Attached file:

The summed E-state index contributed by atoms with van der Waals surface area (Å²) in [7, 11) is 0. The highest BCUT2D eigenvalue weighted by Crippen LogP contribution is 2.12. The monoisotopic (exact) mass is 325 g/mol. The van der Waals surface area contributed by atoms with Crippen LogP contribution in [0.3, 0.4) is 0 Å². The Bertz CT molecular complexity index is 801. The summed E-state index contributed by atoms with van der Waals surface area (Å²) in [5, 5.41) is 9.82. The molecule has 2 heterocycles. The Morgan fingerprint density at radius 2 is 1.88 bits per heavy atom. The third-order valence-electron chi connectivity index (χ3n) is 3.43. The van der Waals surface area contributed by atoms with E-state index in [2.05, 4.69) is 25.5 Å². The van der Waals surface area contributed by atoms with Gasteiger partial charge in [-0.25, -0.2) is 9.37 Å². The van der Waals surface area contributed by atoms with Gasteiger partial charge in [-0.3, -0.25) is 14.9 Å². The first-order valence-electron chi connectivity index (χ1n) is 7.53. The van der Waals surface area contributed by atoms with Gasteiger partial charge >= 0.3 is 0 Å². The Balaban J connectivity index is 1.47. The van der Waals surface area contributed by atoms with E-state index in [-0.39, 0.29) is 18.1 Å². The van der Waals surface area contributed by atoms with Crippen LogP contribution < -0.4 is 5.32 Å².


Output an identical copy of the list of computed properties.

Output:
The summed E-state index contributed by atoms with van der Waals surface area (Å²) in [7, 11) is 0. The highest BCUT2D eigenvalue weighted by Crippen LogP contribution is 2.12. The monoisotopic (exact) mass is 325 g/mol. The van der Waals surface area contributed by atoms with Crippen LogP contribution in [0.3, 0.4) is 0 Å². The Bertz CT molecular complexity index is 801. The summed E-state index contributed by atoms with van der Waals surface area (Å²) in [5, 5.41) is 9.82. The molecule has 2 heterocycles. The Morgan fingerprint density at radius 2 is 1.88 bits per heavy atom. The third-order valence-electron chi connectivity index (χ3n) is 3.43. The van der Waals surface area contributed by atoms with E-state index in [2.05, 4.69) is 25.5 Å². The van der Waals surface area contributed by atoms with Gasteiger partial charge in [-0.25, -0.2) is 9.37 Å². The van der Waals surface area contributed by atoms with Gasteiger partial charge in [-0.3, -0.25) is 14.9 Å². The first-order valence-electron chi connectivity index (χ1n) is 7.53. The van der Waals surface area contributed by atoms with Gasteiger partial charge >= 0.3 is 0 Å². The Balaban J connectivity index is 1.47. The van der Waals surface area contributed by atoms with E-state index in [-0.39, 0.29) is 18.1 Å². The van der Waals surface area contributed by atoms with Crippen LogP contribution < -0.4 is 5.32 Å².